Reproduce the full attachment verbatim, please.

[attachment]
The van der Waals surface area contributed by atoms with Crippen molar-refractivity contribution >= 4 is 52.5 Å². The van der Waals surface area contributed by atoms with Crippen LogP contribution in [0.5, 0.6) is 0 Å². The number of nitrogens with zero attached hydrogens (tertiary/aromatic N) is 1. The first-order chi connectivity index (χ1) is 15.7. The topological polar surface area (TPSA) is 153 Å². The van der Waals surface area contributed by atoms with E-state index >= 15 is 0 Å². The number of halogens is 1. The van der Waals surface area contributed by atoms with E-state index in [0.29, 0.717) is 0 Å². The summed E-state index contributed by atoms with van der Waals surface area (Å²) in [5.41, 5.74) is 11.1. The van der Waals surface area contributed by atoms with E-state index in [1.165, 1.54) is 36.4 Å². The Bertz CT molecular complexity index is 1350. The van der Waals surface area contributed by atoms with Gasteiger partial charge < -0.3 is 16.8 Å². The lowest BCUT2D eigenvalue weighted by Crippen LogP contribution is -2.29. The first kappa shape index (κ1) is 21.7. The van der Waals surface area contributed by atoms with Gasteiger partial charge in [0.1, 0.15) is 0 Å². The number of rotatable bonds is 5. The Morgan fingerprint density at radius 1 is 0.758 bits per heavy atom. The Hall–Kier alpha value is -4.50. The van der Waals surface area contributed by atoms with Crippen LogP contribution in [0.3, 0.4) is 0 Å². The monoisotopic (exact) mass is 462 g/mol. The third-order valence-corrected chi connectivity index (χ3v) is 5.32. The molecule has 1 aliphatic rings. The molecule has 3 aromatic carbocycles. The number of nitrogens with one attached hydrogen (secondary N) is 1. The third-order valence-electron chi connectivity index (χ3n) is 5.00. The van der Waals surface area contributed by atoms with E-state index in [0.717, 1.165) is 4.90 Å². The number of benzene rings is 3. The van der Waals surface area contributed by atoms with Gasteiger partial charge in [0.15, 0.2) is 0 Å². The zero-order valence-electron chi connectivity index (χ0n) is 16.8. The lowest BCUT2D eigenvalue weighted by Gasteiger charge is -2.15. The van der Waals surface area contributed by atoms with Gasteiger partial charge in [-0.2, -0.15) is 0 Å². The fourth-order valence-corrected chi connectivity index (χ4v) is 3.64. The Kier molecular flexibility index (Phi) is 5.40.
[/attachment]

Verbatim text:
The van der Waals surface area contributed by atoms with Crippen molar-refractivity contribution >= 4 is 52.5 Å². The van der Waals surface area contributed by atoms with Crippen LogP contribution in [0.5, 0.6) is 0 Å². The number of nitrogens with zero attached hydrogens (tertiary/aromatic N) is 1. The first-order chi connectivity index (χ1) is 15.7. The topological polar surface area (TPSA) is 153 Å². The van der Waals surface area contributed by atoms with E-state index >= 15 is 0 Å². The number of halogens is 1. The van der Waals surface area contributed by atoms with E-state index in [0.29, 0.717) is 0 Å². The summed E-state index contributed by atoms with van der Waals surface area (Å²) in [5.41, 5.74) is 11.1. The van der Waals surface area contributed by atoms with E-state index in [1.165, 1.54) is 36.4 Å². The Bertz CT molecular complexity index is 1350. The van der Waals surface area contributed by atoms with Gasteiger partial charge < -0.3 is 16.8 Å². The lowest BCUT2D eigenvalue weighted by Crippen LogP contribution is -2.29. The first kappa shape index (κ1) is 21.7. The van der Waals surface area contributed by atoms with Gasteiger partial charge in [0.1, 0.15) is 0 Å². The number of rotatable bonds is 5. The Morgan fingerprint density at radius 1 is 0.758 bits per heavy atom. The Hall–Kier alpha value is -4.50. The van der Waals surface area contributed by atoms with Crippen LogP contribution in [0.3, 0.4) is 0 Å². The monoisotopic (exact) mass is 462 g/mol. The third-order valence-corrected chi connectivity index (χ3v) is 5.32. The molecule has 1 aliphatic rings. The molecule has 3 aromatic carbocycles. The number of nitrogens with one attached hydrogen (secondary N) is 1. The third-order valence-electron chi connectivity index (χ3n) is 5.00. The van der Waals surface area contributed by atoms with E-state index in [0.717, 1.165) is 4.90 Å². The number of benzene rings is 3. The van der Waals surface area contributed by atoms with Gasteiger partial charge in [0.15, 0.2) is 0 Å². The zero-order valence-electron chi connectivity index (χ0n) is 16.8. The lowest BCUT2D eigenvalue weighted by Gasteiger charge is -2.15. The van der Waals surface area contributed by atoms with Gasteiger partial charge in [-0.2, -0.15) is 0 Å². The fourth-order valence-corrected chi connectivity index (χ4v) is 3.64. The Kier molecular flexibility index (Phi) is 5.40.